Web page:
Federal judge won't dismiss Whitmer kidnapping case

U.S. District Judge Robert Jonker said defendants who claim government entrapment "have a heavy burden to carry."
Image
Michigan's Governor Gretchen Whitmer
Michigan's Governor Gretchen Whitmer
(Bill Pugliano / Getty Images)

A federal judge refused to dismiss charges against five men accused of plotting to kidnap Gov. Gretchen Whitmer.

On Tuesday, U.S. District Judge Robert Jonker said defendants who claim government entrapment "have a heavy burden to carry."

The accused men must show that the government lured them into the plot and have a "patently clear absence of predisposition as a matter of law," Jonker wrote. "Defendants fail to carry their burden because the evidence on both issues is decidedly disputed as it almost inevitably is at this stage of the case."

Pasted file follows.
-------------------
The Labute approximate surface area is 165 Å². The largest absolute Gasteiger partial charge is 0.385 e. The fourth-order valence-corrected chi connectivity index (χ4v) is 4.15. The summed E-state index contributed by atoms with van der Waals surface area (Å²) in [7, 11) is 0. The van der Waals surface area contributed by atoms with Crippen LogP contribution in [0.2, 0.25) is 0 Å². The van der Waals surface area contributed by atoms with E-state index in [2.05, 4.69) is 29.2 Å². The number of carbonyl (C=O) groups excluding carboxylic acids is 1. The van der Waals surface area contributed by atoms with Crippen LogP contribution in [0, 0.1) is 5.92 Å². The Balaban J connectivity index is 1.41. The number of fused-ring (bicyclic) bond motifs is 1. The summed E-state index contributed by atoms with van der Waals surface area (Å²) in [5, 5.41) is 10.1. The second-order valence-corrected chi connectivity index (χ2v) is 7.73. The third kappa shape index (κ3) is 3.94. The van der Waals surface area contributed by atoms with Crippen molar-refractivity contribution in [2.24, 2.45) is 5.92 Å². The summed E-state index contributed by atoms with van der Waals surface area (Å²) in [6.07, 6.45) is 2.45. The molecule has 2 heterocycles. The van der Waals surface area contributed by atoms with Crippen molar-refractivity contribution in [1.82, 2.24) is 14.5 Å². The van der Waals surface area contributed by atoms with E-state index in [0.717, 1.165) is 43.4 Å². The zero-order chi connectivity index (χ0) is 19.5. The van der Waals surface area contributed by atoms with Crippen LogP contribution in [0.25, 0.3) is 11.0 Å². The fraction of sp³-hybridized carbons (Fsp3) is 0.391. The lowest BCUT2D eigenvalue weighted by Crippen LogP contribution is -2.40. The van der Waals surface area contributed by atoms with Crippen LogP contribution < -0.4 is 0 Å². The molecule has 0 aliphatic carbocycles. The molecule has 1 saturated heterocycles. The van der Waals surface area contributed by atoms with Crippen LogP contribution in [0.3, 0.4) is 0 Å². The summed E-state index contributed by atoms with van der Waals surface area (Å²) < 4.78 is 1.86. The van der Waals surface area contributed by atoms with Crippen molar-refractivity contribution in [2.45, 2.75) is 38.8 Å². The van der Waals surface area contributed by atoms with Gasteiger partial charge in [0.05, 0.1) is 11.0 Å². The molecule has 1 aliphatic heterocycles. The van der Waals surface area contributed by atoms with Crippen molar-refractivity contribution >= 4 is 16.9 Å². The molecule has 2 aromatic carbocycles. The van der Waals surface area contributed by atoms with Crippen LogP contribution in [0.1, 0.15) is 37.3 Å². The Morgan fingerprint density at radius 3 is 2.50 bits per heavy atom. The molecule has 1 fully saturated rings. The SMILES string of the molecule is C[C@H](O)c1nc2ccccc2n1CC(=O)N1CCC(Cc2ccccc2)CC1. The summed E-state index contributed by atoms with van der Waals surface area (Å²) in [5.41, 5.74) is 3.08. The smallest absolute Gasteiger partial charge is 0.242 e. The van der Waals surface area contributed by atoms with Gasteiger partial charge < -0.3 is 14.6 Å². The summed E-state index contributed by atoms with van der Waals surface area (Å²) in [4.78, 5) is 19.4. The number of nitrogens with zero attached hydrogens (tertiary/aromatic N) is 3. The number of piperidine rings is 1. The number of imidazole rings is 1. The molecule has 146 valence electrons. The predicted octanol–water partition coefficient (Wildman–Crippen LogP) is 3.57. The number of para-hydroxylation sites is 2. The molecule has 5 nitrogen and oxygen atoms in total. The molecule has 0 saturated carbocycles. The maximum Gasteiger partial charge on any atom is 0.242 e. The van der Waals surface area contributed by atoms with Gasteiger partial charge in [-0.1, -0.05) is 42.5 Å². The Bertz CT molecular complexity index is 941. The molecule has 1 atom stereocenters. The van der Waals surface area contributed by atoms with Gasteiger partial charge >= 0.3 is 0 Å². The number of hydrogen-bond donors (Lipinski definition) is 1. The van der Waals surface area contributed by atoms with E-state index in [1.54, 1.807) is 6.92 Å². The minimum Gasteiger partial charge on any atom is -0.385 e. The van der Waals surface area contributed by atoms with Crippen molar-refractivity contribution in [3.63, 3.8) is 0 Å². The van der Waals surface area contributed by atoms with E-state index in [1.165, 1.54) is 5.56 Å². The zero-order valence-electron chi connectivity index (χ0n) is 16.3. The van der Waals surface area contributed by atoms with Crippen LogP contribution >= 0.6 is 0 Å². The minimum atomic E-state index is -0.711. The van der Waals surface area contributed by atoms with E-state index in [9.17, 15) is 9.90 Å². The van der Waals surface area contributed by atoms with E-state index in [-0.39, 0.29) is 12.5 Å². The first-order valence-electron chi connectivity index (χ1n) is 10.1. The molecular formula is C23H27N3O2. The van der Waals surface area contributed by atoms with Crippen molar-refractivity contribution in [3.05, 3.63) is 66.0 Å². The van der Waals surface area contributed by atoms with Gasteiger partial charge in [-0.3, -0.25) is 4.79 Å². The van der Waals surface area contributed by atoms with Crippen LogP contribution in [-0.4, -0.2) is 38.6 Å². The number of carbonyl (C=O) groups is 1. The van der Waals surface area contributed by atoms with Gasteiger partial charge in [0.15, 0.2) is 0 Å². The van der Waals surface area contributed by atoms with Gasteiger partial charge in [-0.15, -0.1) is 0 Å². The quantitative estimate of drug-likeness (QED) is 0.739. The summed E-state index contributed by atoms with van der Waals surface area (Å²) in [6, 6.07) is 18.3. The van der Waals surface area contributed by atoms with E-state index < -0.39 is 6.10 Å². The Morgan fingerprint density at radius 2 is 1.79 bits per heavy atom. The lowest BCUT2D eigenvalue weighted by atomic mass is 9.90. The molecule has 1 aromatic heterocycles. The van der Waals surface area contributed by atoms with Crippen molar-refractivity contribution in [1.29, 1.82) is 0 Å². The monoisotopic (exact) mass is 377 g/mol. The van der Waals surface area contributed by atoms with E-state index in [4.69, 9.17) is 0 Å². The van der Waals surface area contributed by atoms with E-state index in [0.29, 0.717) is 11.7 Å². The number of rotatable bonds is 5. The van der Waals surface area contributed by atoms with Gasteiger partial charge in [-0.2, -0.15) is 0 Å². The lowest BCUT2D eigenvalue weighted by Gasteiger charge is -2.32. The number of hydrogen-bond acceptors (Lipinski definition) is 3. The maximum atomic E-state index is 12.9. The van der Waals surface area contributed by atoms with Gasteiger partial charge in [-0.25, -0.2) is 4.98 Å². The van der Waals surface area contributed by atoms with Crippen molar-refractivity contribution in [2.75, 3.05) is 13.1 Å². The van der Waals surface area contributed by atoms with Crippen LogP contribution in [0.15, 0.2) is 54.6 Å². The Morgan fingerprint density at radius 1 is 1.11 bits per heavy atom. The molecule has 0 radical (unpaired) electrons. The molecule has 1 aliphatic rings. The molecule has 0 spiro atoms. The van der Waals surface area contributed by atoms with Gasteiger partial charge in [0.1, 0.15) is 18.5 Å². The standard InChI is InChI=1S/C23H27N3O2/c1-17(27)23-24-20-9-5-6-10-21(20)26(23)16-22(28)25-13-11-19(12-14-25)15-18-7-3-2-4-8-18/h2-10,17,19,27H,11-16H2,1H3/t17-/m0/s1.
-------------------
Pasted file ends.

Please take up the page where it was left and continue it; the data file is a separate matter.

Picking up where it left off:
On Christmas Day, defense attorneys asked Jonker to dismiss all charges. The attorneys argue that the FBI fueled the alleged plot via confidential informants to recruit members and organize "anti-government" meetings where one informant bought "pizza, moonshine, and paid for attendees' hotel rooms."

At least 12 FBI confidential informants infiltrated the Whitmer plot and recorded more than 1,000 hours of conversation, and one informant even led military training.

The FBI knew at least one informant, former confidential human source (CHS) Stephen Robeson, was using money raised under the pretext of combatting child sex trafficking to fund weapons. Although aware of Robeson's fraudulent activities in late 2020, the FBI didn't charge him until a year later, in Dec. 2021.

Defense attorneys argued that the "illegal and unethical" use of confidential informants complicates the case, as do the three lead FBI agents who now won't be testifying in the case.

The five men are scheduled to stand trial on March 8 in Grand Rapids to face conspiracy charges to kidnap and use weapons of mass destruction. The charges carry a maximum sentence of life in federal prison.